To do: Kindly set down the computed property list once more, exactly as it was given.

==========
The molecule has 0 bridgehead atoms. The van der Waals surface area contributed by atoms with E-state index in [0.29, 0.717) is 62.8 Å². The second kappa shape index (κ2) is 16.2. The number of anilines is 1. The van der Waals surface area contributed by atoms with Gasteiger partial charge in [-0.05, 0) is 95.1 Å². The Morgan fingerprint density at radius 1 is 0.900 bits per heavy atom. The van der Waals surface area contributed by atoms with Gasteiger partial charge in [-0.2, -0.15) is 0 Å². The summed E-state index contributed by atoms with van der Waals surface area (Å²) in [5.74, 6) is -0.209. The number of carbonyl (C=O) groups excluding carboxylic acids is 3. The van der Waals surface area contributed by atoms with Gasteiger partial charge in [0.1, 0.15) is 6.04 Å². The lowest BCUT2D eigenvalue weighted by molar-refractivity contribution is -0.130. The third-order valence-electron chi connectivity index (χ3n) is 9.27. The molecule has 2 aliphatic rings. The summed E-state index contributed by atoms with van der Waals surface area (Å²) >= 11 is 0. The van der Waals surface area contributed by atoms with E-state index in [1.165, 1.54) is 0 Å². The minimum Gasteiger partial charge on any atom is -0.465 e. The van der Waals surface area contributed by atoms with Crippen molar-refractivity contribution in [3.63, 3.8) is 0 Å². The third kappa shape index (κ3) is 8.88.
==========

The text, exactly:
The molecule has 0 bridgehead atoms. The van der Waals surface area contributed by atoms with E-state index in [0.29, 0.717) is 62.8 Å². The second kappa shape index (κ2) is 16.2. The number of anilines is 1. The van der Waals surface area contributed by atoms with Gasteiger partial charge in [-0.05, 0) is 95.1 Å². The Morgan fingerprint density at radius 1 is 0.900 bits per heavy atom. The van der Waals surface area contributed by atoms with Gasteiger partial charge in [-0.2, -0.15) is 0 Å². The summed E-state index contributed by atoms with van der Waals surface area (Å²) in [5.74, 6) is -0.209. The number of carbonyl (C=O) groups excluding carboxylic acids is 3. The van der Waals surface area contributed by atoms with Gasteiger partial charge in [0.1, 0.15) is 6.04 Å². The lowest BCUT2D eigenvalue weighted by molar-refractivity contribution is -0.130. The third-order valence-electron chi connectivity index (χ3n) is 9.27. The molecule has 2 aliphatic rings. The summed E-state index contributed by atoms with van der Waals surface area (Å²) >= 11 is 0. The van der Waals surface area contributed by atoms with E-state index in [1.165, 1.54) is 0 Å². The minimum Gasteiger partial charge on any atom is -0.465 e. The van der Waals surface area contributed by atoms with Crippen molar-refractivity contribution in [3.63, 3.8) is 0 Å². The third kappa shape index (κ3) is 8.88.